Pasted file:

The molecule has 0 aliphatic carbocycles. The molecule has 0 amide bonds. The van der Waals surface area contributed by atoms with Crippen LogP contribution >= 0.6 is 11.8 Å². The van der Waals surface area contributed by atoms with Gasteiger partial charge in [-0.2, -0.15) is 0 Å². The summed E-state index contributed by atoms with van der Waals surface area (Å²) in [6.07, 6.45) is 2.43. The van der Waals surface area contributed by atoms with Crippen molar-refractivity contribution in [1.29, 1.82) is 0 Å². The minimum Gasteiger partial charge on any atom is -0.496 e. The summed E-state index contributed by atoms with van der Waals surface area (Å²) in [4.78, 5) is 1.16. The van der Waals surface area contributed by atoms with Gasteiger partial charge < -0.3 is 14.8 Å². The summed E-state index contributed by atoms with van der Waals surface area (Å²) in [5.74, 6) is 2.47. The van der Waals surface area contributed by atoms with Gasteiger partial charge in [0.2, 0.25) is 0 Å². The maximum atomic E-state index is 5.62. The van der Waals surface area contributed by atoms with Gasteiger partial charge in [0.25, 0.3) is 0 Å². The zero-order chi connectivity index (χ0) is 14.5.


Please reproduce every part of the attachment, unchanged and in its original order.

The molecule has 0 aliphatic carbocycles. The molecule has 0 amide bonds. The van der Waals surface area contributed by atoms with Crippen LogP contribution >= 0.6 is 11.8 Å². The van der Waals surface area contributed by atoms with Gasteiger partial charge in [-0.2, -0.15) is 0 Å². The summed E-state index contributed by atoms with van der Waals surface area (Å²) in [6.07, 6.45) is 2.43. The van der Waals surface area contributed by atoms with Crippen molar-refractivity contribution in [1.29, 1.82) is 0 Å². The minimum Gasteiger partial charge on any atom is -0.496 e. The summed E-state index contributed by atoms with van der Waals surface area (Å²) in [4.78, 5) is 1.16. The van der Waals surface area contributed by atoms with Gasteiger partial charge < -0.3 is 14.8 Å². The summed E-state index contributed by atoms with van der Waals surface area (Å²) in [5.74, 6) is 2.47. The van der Waals surface area contributed by atoms with Gasteiger partial charge in [0.2, 0.25) is 0 Å². The maximum atomic E-state index is 5.62. The van der Waals surface area contributed by atoms with Gasteiger partial charge in [0.25, 0.3) is 0 Å². The zero-order chi connectivity index (χ0) is 14.5.